From the World Heritage inscription:
This tomb, built in 1570, is of particular cultural significance as it was the first garden-tomb on the Indian subcontinent. It inspired several major architectural innovations, culminating in the construction of the Taj Mahal.
Humayun’s Tomb is the burial site of the second Mughal Emperor, Humayun. It was commissioned by his son Akbar, the third Mughal Emperor, in 1569.
The tomb is a classic example of Muslim Mughal architecture, with many of the features of the tomb appear in later constructions such as the Taj Mahal.
The detail which can be seen in the structure is impressive and costly. All of the windows are covered with a jali, which is a carved, geometric screen, cut from a single piece of stone.
Surrounding the tomb building is a charbagh, or a four-part garden, which was the Persian style. There are also several smaller tombs which are the resting places of other servants and nobles.
If possible, I’d recommend visiting Humayun’s Tomb before visiting the Taj Mahal, as it will give you a sense of development of the architecture which leads to the creation of the Taj.
Humayun’s Tomb is a cultural UNESCO World Heritage Site in India. It is located in Nizamuddin East in Delhi and was inscribed in 1993. It is a massive tomb that features the Mughal architecture. This tomb was built for the Mughal Emperor Humayun, to which the tomb is named after. It was the first wife of the Emperor who commissioned for the tomb to be built in 1565 AD. The construction of the royal mausoleum was completed in 1572 AD.
Humayun’s Tomb is currently under the care and management of the Archaeological Survey of India.
About Humayun’s Tomb
Humayun’s Tomb was commissioned for by the first wife of Mughal Emperor Humayun but it was designed by Persian architect Mirak Mirza Ghiyas. This royal mausoleum is not only recognized as a UNESCO site but was also the first garden-tomb to ever be built in India or this subcontinent. The tomb is located close to the Purana Qila Old Fort in Delhi, which was founded by Humayun in1533.
Another important distinction that Humayun’s Tomb had is that it was the first-ever structure in India to use red sandstone for construction on such a grand scale. Since the tomb was declared a UNESCO site in 1993, it has undergone massive restoration work in order to preserve the structure. As of now, all restoration works at the site had been completed.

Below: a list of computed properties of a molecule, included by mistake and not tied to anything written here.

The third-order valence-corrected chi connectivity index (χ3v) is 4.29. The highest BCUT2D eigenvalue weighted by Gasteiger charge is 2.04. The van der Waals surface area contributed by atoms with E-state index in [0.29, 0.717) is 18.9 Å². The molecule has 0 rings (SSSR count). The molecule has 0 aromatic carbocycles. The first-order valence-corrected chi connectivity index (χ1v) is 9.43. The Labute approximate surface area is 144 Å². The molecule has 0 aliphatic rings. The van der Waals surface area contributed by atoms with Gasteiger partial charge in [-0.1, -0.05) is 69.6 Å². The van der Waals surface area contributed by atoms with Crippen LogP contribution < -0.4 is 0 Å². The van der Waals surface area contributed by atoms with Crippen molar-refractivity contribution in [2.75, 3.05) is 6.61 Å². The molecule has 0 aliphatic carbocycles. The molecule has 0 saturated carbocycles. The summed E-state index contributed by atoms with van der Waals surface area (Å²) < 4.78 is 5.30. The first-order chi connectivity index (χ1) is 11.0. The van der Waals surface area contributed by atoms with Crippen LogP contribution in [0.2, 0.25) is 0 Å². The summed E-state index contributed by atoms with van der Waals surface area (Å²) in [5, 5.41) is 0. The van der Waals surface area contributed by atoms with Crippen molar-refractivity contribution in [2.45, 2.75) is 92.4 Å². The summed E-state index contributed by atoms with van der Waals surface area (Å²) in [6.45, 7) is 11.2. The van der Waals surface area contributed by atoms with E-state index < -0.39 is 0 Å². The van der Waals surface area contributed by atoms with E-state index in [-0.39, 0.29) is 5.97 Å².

The main tomb enclosure for Humayun is not the only structure that is within UNESCO site. There are also several other smaller monuments that are considered part of the heritage site. In fact, some of these monuments predate the tomb itself.
The complex features Humayun’s Tomb as the main feature of the UNESCO property. However, it houses not only the grave of Emperor Humayun but also a few others including Bega Begum (wife of Emperor Humayun), Humayun’s great-grandson, son of Emperor Shah Jahan, Emperor Jahandar Shah, Emperor Rafi Ul-Darjat, Emperor Alamgir II, Emperor Farrukhsiyar, and more.
The construction of Humayun’s Tomb is also notable not only because this is where the graves of former Mughal Emperors are located. It is also recognized as a breakthrough in Mughal architecture. The nearby Charbagh garden is also recognized as it features the typical Persian garden style. However, these two structures were never before seen in India, so it has set the new standard for how Mughal architecture should be.
How to Get Here
If you want to visit Humayun’s Tomb UNESCO site, it is pretty accessible with various transportation options available. It is easily accessible from the road and is also served by the Delhi Metro. If you are traveling via train, the nearest railway station to get here is in Nizammudin.
There are also several metro stations nearby that you can use to travel to Humayun’s Tomb: Jorbagh and Race Course stations. To make the most of your visit, you should go anywhere from 8 AM to 6 PM.
View my complete list of UNESCO World Heritage Sites in India.
1 thought on “Humayun’s Tomb”
Was just here a little while ago. Such an amazing piece of architecture hidden amongst Delhi’s many incredible sights. Great photo and article Gary. Hopefully more people will visit here with you showing them the way. Keep up the great work and look forward to your next post !
Comments are closed.